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Don Mabry points out that, as is always the case, history is distorted:
Many years ago I wrote a little historiographical essay on the church-state conflict in Mexico in the 1920s. "Mexican Anticlerics, Bishops, Cristeros, and the Devout in the 1920s: A Scholarly Debate," Journal of Church and State (Winter, 1978),81-92. One point I tried to make is that scholarly interpretations were political.
As is often the case with civil wars (and the cristero rebellion was a civil war), all the sides committed atrocities. The cristero rebellion had a number of actors and it was not simply the government against a group of Catholics.
Textbooks are also political. We have had textbook "wars" in the United States. Many years ago, the market for U.S. history textbook was bifurcated with different treatments of some subjects for the textbooks headed for the South. Also, all regions supported what was then the politically correct view that African Americans just loved slavery. More recently, U.S. textbooks and national standards for the teaching of U.S. became controversial in some quarters as conservatives tried to impose their politically correct view and rid the nation of what they saw as the liberals' politically correct view.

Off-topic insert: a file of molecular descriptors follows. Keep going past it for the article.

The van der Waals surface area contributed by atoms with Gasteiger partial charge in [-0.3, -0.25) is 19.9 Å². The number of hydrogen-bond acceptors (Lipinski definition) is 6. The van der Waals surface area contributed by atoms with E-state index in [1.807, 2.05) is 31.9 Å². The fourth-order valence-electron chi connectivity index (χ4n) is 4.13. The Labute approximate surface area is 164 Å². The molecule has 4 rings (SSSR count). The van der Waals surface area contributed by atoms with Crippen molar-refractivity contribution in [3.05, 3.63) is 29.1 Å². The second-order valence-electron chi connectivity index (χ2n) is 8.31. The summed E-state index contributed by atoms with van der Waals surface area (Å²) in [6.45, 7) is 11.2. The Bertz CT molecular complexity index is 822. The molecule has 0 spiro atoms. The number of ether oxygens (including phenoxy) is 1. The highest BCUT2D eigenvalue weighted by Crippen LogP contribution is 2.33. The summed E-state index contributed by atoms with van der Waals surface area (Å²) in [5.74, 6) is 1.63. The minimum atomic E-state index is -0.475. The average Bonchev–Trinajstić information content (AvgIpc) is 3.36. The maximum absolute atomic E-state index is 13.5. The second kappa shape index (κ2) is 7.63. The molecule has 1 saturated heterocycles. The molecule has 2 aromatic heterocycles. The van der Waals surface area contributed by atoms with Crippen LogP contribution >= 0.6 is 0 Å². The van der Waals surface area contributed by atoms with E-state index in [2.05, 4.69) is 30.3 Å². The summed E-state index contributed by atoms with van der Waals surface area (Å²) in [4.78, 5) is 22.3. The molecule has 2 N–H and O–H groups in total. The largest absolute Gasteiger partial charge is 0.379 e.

Whatever Mexicans do (and it is there business), they are not acting too differently from what others do. Everyone wants to control history.
Ronald Hilton - 5/24/00